The idea that only women at increased risk should be screened in their 40s is an example of “risk-based screening.”
Since breast cancer is less common in the 40s than in older women, there are fewer cancers to be found. At the same time, largely because it may be the first time a woman has mammography screening, and also because the breasts are more often dense, there are more false positives (callbacks for additional testing when no cancer is found) in women in their 40s. In risk-based screening, the goal is to reduce the number of women who are screened or the frequency of screening or both.
However, if mammography screening were limited to only women with family history of breast cancer and/or dense breasts, most studies suggest that the majority of women diagnosed with cancer in their 40s would not be screened.
Several studies have examined how many cancers occur in women who would not be screened by “risk-based screening.” In the study of Destounis et al , 61% of women diagnosed with cancer in their 40s had no family history of breast cancer. In the study of Price et al , only 24% of women diagnosed with breast cancer in their 40s had a very strong family history of breast cancer (first degree relative diagnosed by age 50 or two first-degree relatives diagnosed) or extremely dense breasts. Some family history of breast cancer (first-degree relative diagnosed at any age) or dense breast tissue (including heterogeneously dense breast tissue) was present in 79% of women diagnosed with breast cancer. Neal et al  found only 20% of women diagnosed with breast cancer in their 40s had a family history of breast cancer.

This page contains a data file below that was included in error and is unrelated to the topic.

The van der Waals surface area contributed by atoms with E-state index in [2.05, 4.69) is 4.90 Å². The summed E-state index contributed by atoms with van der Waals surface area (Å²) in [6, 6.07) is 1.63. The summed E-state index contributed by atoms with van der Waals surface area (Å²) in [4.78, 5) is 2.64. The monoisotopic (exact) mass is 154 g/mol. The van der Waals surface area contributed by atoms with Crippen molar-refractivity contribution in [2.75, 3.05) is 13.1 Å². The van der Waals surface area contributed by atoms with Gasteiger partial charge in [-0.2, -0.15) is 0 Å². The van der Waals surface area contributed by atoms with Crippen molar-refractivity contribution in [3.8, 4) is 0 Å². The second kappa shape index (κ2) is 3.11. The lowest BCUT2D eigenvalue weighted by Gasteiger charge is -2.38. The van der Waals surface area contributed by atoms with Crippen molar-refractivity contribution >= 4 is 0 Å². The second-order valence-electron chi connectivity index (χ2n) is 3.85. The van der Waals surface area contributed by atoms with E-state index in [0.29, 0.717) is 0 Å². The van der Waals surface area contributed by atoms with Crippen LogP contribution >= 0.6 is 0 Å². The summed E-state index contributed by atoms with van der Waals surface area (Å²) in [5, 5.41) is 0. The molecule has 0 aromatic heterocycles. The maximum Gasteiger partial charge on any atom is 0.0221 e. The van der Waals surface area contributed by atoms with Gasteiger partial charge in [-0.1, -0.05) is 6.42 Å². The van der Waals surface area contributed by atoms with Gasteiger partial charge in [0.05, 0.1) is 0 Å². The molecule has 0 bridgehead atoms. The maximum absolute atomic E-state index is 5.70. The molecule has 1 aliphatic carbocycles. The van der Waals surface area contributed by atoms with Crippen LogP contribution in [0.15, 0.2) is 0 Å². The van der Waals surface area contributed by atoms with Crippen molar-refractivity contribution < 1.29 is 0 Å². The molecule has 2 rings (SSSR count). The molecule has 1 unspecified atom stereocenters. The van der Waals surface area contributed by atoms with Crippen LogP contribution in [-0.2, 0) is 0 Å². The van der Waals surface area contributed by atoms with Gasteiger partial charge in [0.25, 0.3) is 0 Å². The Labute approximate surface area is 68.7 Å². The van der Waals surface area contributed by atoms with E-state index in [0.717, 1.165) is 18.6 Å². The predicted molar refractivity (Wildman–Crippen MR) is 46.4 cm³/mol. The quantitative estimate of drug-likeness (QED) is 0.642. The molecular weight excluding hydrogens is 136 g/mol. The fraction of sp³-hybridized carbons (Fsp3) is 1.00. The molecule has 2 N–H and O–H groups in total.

The ongoing WISDOM Study  (Women Informed to Screen Depending On Measures of risk) randomizes consenting women to “adaptive screening.” In women who accept randomization, screening will commence for a woman in her 40s only when she has 5-year risk at least as high as an average 50-year-old woman (1.3% 5-year risk of developing breast cancer) and screening would then be biennial for most women and annual for women with extremely dense breasts or other risks. Burnside et al  evaluated cancer yield if screening were limited to those women in their 40s who had at least the same 5-year risk of breast cancer as a woman of age 50. They found that only 13/50 (26%) of cancers occurred in women who would have been screened based on risk. If screening were limited to women over age 45, 34/50 (68%) of cancers diagnosed in women in their 40s would have been found on screening.
- Breast cancer is the number one cause of death in women aged 35 to 54 years.
- Mammography has been proven to reduce deaths due to breast cancer in women screened beginning at age 40.
- Treatment is less invasive for women diagnosed by screening, including women diagnosed in their 40s .
- 25% of all years of life lost to breast cancer occur in women diagnosed before the age of 45.
Thus, under any scenario of restricting mammography screening in the 40s to only those women at increased risk, the cancer-detection benefits of screening are reduced.
All U.S. national medical societies agree that breast cancer screening beginning at the age of 40 saves the most lives. For more information about screening guidelines by medical society, click here.